The changing role of produce safety
Safety has always been of chief concern for produce companies, but ever since the world closed down because of the COVID-19 pandemic, it’s become even more vital in the eyes of consumers and the companies supplying them the food.
A number of companies have come up with innovative solutions to help with food safety, and the FDA has made it a major focus of its 2021 strategy.
Providing packaging options that are tamper evident and instill confidence the sealed product has not been touched is therefore important. Additionally, the hermetic seal on a rigid tray ensures the product stays safe and doesn’t get damaged along the supply chain. This is specifically important for consumers that have changed their buying habits to utilize home delivery services or curbside pick-up to ensure their product arrives in the freshest state possible.
Kaitlin Wyatt, assistant sales contracts and brand manager for Proseal America Inc., based in Richmond, VA, noted all Proseal tray-sealing machines incorporate hygiene by design, a vital requirement in the food packaging sector.
“Our machines feature a robust stainless-steel construction able to withstand frequent and rigorous cleaning, with full chemical specification machines available for applications requiring a chemical wash-down,” she said. “An additional key focus of our machine design is the avoidance of spaces where food could become trapped or bacteria develop, while electrical components are well insulated for maximum protection during wash-down.”
The company’s products contribute to produce safety by offering a consistent seal quality and shelf-life extension, which can mean better profit margins and less food waste.
“Once a tray is sealed, the product is protected from outside contamination,” Wyatt said, adding that in today’s post-COVID-19 world, that’s top of mind to consumers. “Robust packaging materials allow food protection from vigorous handling throughout the entire supply chain.”
New era of smarter food safety
The U.S. Food and Drug Administration recently announced its plan to begin sampling lettuce grown in Salinas Valley, CA, testing for Shiga toxin-producing Escherichia coli (STEC), including E. coli and Salmonella.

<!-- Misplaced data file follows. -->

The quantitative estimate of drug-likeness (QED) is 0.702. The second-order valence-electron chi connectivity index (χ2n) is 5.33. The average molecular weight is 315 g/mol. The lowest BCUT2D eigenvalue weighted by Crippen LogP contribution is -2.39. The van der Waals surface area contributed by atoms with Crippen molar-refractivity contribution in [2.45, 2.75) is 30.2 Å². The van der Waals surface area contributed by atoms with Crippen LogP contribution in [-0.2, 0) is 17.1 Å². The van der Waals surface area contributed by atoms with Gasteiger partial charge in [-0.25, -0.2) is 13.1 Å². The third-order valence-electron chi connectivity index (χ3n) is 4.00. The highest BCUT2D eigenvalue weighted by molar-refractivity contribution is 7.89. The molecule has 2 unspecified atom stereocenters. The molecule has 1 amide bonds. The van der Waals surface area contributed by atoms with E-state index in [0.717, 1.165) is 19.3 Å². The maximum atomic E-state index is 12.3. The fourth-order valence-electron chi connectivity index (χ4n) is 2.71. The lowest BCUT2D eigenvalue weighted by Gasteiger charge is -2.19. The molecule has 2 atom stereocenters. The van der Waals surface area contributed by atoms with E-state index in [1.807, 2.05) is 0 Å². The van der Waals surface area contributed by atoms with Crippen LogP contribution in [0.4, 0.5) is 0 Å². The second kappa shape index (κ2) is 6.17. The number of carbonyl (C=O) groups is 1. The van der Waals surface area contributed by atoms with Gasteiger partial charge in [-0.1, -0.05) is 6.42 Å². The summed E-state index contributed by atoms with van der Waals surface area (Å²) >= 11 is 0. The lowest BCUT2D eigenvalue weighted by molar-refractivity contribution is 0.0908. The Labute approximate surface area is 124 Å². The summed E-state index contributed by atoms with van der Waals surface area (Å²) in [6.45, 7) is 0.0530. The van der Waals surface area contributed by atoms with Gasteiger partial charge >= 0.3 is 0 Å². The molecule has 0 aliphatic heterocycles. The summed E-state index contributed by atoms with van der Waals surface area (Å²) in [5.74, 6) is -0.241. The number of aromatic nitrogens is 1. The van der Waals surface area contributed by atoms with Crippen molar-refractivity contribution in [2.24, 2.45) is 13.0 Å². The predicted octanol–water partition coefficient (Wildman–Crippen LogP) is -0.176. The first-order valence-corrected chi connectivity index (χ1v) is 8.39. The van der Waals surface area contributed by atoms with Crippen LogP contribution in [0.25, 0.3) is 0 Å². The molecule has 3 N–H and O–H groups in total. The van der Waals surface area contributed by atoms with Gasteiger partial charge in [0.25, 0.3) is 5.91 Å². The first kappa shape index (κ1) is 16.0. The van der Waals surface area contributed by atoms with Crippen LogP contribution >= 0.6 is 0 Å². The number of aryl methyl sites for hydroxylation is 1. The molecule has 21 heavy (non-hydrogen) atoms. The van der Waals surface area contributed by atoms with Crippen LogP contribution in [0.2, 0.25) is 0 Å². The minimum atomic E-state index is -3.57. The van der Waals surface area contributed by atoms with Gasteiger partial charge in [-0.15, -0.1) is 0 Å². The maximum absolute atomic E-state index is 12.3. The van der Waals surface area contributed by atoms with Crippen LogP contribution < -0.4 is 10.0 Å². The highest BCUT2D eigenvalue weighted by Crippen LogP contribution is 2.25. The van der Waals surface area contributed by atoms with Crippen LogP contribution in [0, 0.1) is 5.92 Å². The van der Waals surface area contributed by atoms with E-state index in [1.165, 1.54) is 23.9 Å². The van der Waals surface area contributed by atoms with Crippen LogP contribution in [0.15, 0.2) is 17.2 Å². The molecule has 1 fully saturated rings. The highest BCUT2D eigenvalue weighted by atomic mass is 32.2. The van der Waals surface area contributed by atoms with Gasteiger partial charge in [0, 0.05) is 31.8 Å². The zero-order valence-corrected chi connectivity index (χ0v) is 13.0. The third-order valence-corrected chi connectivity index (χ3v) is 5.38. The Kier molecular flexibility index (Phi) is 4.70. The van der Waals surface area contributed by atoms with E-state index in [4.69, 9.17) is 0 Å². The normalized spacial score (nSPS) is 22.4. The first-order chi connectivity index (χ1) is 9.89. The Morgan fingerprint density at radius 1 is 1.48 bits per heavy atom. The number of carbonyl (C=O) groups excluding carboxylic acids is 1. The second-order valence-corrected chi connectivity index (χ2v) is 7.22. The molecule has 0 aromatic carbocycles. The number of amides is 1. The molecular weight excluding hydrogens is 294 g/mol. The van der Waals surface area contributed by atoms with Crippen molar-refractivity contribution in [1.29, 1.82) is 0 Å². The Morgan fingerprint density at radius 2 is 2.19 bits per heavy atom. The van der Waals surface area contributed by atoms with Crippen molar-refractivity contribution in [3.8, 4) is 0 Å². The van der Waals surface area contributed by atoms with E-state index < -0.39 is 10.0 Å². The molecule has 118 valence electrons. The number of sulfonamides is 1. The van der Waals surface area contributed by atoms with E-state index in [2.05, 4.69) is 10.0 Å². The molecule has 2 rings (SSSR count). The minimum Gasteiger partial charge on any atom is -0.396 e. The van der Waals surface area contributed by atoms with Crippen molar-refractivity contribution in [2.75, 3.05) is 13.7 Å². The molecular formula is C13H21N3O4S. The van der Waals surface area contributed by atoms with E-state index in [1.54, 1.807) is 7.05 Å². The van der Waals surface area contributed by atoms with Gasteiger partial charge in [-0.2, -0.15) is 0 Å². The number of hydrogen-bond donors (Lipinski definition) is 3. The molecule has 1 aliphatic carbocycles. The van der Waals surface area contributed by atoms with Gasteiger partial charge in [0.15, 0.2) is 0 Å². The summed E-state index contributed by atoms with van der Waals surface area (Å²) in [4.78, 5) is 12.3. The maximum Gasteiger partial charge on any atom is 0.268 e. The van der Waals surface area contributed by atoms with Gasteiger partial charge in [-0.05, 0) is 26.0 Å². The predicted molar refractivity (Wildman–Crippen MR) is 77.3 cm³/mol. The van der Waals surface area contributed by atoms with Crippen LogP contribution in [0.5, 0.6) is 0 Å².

The agency will sample and test nearly 500 post-harvest samples of iceberg, leaf and romaine lettuce, in an effort to ensure that things are safe.
This is just the latest initiative by the FDA and its New Era of Smarter Food Safety blueprint, which leverages technology and other tools to create a safer, more digital and traceable food system. It includes work to enhance traceability, improve predictive analytics, respond more rapidly to outbreaks, address new business models, reduce contamination of food and foster the development of stronger food-safety cultures.
Rhonda Bassett-Spiers, CEO of iTradeNetwork, said the company offers innovative incident management and food recall technology that can precisely identify the exact product compromised, no labels required.
“Food safety is an old problem that’s really impacted the industry for a very long time, and costs tens of millions of dollars annually,” she said. “More importantly are the number of people who are getting sick, and that number is increasing over time.”
With recalls happening more than ever with produce, such as recent incidents with leafy greens, romaine, and spinach, traceability is more important today than ever.
iTradeNetwork launched software where it can leverage data and know where the produce is from, when it was picked and all of its identifying characteristics.
Normally, when a problem arises, the FDA would have to go through a manual paper trail process, which could take weeks to source. With iTradeNetwork’s solution, it can alert retailers and companies instantaneously.
“I really believe that the pandemic has affected how people think about food safety and consumers’ attitude regarding food,” Bassett-Spiers said.
Another tool the company offers is Advanced Shipment Notification, which not only offers better information about the source of food, but details when something is going to arrive at the warehouse, improving traceability.
“So, we believe it can be a differentiator, both for the grower shipper to charge the buyer more,” Bassett-Spiers said. “We also believe for retailers, it can provide them with differentiation. If you can go into a grocery store and you can see exactly where the product you’re buying comes from, you may be inclined to pay more.”